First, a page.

An electronic signature in its simplest form is a broad term that basically refers to a piece of electronic (non-paper) documentation showing the intent of a person to sign it.

In the absence of an electronic signature, some people will print and hand-sign many documents today.

This thwarts the national and state efforts encouraging health departments to go paperless.

There are several ways to implement electronic signatures.

HIPAA defines the types of transactions that require an electronic signature, lists the entities those standards apply to, and sets some standards around what defines an electronic signature. The HIPAA regulations around electronic signatures are available here.

HIPAA does not specify most of the technical requirements or any of the user experience needed to meet the definition of an electronic signature.

However it’s good to understand the terminology around electronic signatures in order to understand the importance and implementation of them.

There are many aspects to consider when discussing electronic signatures, but for this article let’s focus on the basics:

  • What qualifies as an electronic signature?
  • Who is signing?

What qualifies as an electronic signature?

In order to understand what qualifies as an electronic signature, it’s important to understand and differentiate three terms; electronic signature, digital signature, and digitized signature.


Electronic Signature

An electronic signature as stated earlier, in its simplest form is a broad term the basically refers to a piece of electronic (non-paper) documentation showing the intent of a person to sign it.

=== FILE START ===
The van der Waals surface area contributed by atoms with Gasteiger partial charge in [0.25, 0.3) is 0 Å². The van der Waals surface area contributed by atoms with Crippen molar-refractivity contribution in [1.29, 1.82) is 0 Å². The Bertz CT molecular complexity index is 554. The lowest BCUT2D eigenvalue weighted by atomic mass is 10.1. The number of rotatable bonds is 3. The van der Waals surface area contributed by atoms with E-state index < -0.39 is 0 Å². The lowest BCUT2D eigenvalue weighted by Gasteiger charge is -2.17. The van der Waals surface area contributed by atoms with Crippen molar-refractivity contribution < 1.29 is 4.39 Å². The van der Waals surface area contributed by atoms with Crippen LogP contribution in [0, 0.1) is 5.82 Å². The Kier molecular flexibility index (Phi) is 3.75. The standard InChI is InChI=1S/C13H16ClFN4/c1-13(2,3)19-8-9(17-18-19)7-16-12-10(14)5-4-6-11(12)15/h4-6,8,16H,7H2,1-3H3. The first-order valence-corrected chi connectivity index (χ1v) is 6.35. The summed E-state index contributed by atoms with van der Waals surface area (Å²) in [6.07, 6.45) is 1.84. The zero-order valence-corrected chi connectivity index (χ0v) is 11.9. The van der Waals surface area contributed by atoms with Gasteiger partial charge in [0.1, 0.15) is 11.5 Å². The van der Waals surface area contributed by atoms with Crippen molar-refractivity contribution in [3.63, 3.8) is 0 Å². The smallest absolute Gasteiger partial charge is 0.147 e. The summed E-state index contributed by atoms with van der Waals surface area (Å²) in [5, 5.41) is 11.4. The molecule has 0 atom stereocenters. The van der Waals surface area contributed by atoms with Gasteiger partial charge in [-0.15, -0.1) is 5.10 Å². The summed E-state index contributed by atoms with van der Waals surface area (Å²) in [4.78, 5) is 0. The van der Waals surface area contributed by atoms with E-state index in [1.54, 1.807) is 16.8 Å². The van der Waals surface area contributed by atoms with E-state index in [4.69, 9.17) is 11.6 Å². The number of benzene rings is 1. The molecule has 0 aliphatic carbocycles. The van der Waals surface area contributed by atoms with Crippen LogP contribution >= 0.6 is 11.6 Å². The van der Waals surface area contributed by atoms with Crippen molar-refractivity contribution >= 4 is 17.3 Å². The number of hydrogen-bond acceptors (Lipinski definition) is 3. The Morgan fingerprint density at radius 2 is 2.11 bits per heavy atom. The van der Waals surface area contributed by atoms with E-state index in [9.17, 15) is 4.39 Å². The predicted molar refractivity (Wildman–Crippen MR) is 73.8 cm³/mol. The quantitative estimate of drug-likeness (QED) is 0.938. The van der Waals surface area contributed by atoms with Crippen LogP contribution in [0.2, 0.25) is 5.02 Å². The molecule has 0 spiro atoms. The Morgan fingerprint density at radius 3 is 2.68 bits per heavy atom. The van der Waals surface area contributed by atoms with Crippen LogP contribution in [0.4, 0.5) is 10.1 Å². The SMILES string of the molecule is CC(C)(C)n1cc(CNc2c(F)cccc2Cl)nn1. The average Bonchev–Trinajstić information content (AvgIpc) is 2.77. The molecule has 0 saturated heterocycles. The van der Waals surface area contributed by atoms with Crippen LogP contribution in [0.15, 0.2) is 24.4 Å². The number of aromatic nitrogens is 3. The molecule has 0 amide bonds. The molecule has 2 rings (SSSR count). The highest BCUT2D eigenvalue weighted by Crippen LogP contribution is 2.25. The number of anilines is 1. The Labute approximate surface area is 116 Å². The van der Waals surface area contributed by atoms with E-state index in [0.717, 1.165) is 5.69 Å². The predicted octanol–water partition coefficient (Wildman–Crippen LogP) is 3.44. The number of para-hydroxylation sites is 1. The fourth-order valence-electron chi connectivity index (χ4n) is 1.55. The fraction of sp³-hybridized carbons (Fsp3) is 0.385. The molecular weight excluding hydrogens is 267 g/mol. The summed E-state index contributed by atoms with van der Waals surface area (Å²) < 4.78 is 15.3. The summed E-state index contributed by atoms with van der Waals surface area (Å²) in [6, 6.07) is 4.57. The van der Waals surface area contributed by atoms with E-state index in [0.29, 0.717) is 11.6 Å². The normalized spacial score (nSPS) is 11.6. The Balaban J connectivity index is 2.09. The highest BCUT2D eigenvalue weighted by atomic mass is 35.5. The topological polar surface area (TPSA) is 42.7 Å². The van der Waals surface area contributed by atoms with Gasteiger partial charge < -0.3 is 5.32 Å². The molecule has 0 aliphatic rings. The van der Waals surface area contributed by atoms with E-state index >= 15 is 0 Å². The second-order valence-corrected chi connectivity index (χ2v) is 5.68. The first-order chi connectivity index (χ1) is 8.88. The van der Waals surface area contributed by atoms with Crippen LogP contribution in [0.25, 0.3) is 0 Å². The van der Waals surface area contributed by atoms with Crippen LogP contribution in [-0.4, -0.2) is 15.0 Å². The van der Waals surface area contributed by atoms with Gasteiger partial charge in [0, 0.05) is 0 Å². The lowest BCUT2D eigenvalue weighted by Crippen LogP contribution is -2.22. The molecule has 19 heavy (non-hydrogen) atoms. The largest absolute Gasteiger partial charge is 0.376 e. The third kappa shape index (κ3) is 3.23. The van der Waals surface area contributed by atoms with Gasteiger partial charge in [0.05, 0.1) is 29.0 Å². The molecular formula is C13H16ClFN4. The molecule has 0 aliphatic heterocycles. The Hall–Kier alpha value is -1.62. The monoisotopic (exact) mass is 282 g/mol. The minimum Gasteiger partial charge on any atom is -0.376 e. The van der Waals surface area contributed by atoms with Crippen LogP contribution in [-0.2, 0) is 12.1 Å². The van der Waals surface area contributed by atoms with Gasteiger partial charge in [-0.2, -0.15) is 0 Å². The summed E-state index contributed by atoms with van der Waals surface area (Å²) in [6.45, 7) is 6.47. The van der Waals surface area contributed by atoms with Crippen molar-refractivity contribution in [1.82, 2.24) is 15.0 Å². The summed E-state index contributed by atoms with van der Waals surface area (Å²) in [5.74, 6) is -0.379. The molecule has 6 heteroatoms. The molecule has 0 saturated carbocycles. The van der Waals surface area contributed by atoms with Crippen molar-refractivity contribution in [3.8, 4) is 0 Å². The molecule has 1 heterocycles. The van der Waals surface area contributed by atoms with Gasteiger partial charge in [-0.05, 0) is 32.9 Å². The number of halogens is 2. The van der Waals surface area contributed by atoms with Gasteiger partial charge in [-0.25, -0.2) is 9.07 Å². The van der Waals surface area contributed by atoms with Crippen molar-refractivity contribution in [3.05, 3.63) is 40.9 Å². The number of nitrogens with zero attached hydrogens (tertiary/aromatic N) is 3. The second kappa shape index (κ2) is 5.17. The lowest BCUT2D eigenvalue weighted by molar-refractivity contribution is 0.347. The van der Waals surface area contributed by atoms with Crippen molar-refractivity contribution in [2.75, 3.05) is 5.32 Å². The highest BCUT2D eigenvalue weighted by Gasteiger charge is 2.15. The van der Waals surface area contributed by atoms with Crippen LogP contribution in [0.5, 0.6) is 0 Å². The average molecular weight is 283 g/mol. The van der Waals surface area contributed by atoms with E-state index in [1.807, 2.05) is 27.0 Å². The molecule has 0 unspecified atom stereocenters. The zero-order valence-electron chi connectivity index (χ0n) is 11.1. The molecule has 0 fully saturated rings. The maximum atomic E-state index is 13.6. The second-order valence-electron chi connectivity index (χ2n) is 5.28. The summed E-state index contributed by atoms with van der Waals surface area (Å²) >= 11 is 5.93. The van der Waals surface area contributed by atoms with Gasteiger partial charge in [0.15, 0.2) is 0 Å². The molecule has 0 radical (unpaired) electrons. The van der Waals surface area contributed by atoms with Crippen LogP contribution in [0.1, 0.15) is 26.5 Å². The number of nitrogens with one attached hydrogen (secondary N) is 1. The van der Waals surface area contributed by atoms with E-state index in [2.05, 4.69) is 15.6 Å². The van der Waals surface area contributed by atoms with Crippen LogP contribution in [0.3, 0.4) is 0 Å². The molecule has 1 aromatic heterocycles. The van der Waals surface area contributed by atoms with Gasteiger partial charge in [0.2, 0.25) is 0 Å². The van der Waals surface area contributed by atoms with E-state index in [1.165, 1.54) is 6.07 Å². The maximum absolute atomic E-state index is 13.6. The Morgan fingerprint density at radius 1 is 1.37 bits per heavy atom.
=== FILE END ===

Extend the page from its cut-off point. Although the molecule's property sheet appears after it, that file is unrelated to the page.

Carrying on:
Digital Signature

Digital signatures are NOT the same thing as an electronic signature.

While the term “electronic signature” is more broad and generic, “digital signature” is more definitive and precise.

A digital signature always involves a sort of two-way handshake, like a lock and key fitting together.

A true digital signature is typically generated by encrypted software that allows for sole usage by the signer.

A digital signature typically requires a minimum of a date stamp, and preferably includes both date and time notation.

It will also usually include a printed statement such as, “Electronically signed by,” or “Verified/reviewed by,” followed by the signer’s name and sometimes a professional designation.

An example would be: Electronically signed by Jane Smith, MSN/MPH on 10/01/2011.”

Digital Signature in EHR

Digitized Signature

A digitized signature is NOT the same thing as a digital signature.

Using Adobe signing tools to place a saved signature from a file onto a document is considered a digitized signature.

According to Priority Health, “A digitized signature is an electronic image of an individual’s handwritten signature.”(1).  A digitized signature carries some risk because the image can be copied and pasted onto other documents if stored improperly.

Who is Signing?

In the public health care setting, or public health serving home care, there are basically two categories of people signing documents: clinicians and patients.


Clinicians sign documents to attest that the clinical documentation is complete and accurate to the best of their knowledge.

This is called attestation – the act of applying a signature, physical or electronic, to content, as an indication of authorship and responsibility for the accuracy and authenticity of the information.


Patients sign documents for a variety of reasons, including:

  • To indicate they agree with the plan of care
  • To give consent to something
  • To confirm something about their personal health history

Once you understand what an electronic signature is and who should use it, you are ready to learn how electronic signatures work.

Understanding electronic signatures is the key to preparing yourself or your agency to implement them and knowing how they can benefit you.

Look for next week’s article, “Electronic Signatures for Public Health- How do they work?” to learn more on this topic.

Medical record signature requirements, Priority Health

Records Management Guidance for Agencies Implementing Electronic Signature Technologies, 2000,